A special evening was held on Saturday, November 11 at a private estate on Palm Island, Florida. Priscilla Presley was honored at Victoria’s Voice Foundation Music for Life Gala headlined by the “Godmother of Soul” Patti LaBelle. Presley, a businesswoman, actress, author and executive producer of the critically-acclaimed biopic, Priscilla, received the award from Jackie Siegel, the co-founder of Victoria’s Voice, in front of nearly 300 attendees.
The “Evening to Save Lives” raised funds to combat the opioid overdose crisis that continues to devastate families and communities nationwide. Named after their daughter who died at the age of 18 from an accidental drug overdose, Jackie and her husband, David, subjects of the 2012 documentary, Queen of Versailles, established Victoria’s Voice as a national platform to educate and provide the necessary tools for parents and families to prevent addiction and overdose deaths.
The granting of this — the Victoria’s Voice Legacy Award which honors individuals who embody courage and grace in the face of ineffable grief — was especially poignant for Siegel: “I am incredibly honored as a mother to be able to present such a distinguished award and be there for Priscilla Presley in the wake of the loss of both her daughter and grandson and her family’s struggle with drug addiction. It meant so much more to me as a mother who lost a daughter — as a mourning mother — to be there for her.”
“Throughout my life I have seen firsthand how drugs devastate families. This award inspires me to continue advocating for those impacted by addiction and those who live every day in fear that their loved ones will be taken from them,” said Presley. “I am incredibly moved by how David and Jackie have turned their painful loss into a force for good and giving back. I salute everyone involved with Victoria’s Voice and I share this award with all of you.”
Presley, ex-wife of Elvis Presley and the mother of the late Lisa Marie Presley, attended the event with her son, Navarone Garibaldi Garcia, who had also struggled with drugs and opioids.
In addition, Interval International, a timeshare exchange company and a founding donor of Victoria’s Voice, received the Corporate Hero Award with its Vice President of Business Development, Jay Wilson, accepting the award on its behalf.
The Music for Life Gala kicked off with a cocktail reception, followed by dinner, a live auction, dancing and a special performance by LaBelle, who sang several of her greatest hits from her storied, seven-decade-long career. Up and coming musical artist, Victoria Dennis, also sang a song she wrote that was inspired by excerpts from Victoria Siegel’s diary. The evening’s co-emcees were NFL Super Bowl champion, Fred Stokes and Beauty for Good Ambassador, Robin Brock.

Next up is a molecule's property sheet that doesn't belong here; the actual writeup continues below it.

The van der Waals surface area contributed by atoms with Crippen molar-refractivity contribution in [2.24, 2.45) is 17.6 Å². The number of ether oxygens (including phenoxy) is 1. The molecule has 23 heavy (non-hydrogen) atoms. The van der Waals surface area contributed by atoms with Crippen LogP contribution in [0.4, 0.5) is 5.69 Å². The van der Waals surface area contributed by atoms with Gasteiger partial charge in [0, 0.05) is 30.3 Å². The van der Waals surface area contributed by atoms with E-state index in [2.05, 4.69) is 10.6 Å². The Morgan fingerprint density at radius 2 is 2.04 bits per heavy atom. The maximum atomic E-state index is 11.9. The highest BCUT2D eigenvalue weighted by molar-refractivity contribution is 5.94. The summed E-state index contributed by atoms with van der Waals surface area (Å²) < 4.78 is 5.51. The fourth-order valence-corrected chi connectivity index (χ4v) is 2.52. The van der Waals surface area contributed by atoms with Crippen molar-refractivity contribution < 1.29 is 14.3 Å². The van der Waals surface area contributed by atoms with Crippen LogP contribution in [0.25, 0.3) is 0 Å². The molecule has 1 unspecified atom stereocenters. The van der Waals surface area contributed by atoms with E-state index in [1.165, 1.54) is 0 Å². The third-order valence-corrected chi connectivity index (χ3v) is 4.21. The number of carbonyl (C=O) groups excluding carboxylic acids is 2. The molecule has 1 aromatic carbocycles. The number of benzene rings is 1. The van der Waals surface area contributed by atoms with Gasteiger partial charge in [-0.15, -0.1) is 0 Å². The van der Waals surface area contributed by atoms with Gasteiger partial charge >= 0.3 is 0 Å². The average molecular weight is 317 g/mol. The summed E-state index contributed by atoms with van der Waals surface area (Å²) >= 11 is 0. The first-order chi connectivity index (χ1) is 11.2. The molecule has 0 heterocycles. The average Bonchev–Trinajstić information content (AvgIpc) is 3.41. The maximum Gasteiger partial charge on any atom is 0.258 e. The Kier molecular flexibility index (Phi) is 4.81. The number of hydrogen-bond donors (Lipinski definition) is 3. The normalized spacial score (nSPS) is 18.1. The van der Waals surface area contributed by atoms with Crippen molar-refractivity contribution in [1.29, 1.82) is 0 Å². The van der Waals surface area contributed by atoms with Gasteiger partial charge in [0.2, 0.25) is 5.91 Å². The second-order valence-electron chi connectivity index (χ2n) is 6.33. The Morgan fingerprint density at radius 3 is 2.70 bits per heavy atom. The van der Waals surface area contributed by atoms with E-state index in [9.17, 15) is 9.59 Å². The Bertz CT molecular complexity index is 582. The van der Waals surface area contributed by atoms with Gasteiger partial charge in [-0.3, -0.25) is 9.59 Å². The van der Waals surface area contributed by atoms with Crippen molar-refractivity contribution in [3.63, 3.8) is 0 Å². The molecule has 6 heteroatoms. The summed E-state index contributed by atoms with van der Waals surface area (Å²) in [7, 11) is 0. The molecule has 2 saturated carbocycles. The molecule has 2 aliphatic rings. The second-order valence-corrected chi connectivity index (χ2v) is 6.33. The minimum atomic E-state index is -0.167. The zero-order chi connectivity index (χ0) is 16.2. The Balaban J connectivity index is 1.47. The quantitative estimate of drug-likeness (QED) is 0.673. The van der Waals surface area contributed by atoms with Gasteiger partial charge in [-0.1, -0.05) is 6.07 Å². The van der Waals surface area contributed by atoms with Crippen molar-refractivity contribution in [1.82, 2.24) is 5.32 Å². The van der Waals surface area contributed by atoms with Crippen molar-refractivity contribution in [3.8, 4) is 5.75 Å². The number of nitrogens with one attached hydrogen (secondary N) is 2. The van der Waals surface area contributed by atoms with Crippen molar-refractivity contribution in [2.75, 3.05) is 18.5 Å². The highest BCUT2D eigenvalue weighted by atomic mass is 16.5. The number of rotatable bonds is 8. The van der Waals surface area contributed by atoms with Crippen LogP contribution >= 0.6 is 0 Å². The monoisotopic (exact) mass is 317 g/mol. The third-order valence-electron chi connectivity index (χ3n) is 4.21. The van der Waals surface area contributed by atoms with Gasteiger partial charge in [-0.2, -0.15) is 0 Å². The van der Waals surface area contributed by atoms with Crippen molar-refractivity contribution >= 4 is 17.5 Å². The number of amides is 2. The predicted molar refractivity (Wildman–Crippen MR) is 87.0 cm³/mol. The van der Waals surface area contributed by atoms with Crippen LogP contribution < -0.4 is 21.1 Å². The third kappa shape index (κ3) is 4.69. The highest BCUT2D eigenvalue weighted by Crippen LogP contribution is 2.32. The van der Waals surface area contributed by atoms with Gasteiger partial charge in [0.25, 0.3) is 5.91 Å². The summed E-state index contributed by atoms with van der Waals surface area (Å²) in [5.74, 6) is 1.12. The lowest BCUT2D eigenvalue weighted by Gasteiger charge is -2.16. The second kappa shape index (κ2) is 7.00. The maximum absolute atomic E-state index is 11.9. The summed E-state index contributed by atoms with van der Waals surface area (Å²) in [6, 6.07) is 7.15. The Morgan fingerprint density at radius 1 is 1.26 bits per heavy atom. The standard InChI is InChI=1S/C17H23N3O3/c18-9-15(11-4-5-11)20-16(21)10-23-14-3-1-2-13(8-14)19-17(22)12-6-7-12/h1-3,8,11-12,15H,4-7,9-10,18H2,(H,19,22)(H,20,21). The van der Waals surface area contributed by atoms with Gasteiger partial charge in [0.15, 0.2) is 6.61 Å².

Established only four years ago, Victoria’s Voice Foundation’s achievements are already notable. This year, it secured a federal resolution designating June 6, the day of Victoria’s passing, as National Naloxone Awareness Day. Naloxone (sold as Narcan) is a life-saving nasal spray that can reverse an overdose from opioids —including heroin, fentanyl, and prescription opioid medications —when given in time. It is safe and easy to use, restoring breathing and consciousness within minutes of being administered.
The Siegels believe that if medical personnel attending to their daughter had been equipped with naloxone, Victoria’s life would have been saved. They were also instrumental in getting the drug approved as an over-the-counter medication. Naloxone is now even available for free in some state-run health departments.
Moreover, the foundation was actively involved in getting police officers in Florida and several other states to carry the drug while on duty.
The outreach efforts don’t stop there. The Get. Give. Save movement is an ambitious year-long naloxone awareness campaign to educate the public about the availability, safety and efficacy of opioid reversal medications. Since its founding, Victoria’s Voice has reached nearly one million parents and children through its education programs.
The fight against opioid addiction has never been more pressing. Here are some sobering statistics from the Centers for Disease Control: more than 110,000 Americans died of a drug overdose between May 2022 and May 2023; Fentanyl is the leading cause of death for all Americans 18-45; children 14 and younger are the fastest-growing demographic dying from fentanyl poisoning today; the number of adolescent children who died of fentanyl-related poisoning nearly tripled from 2019 to 2021. And nearly a quarter of those deaths involved counterfeit pills.
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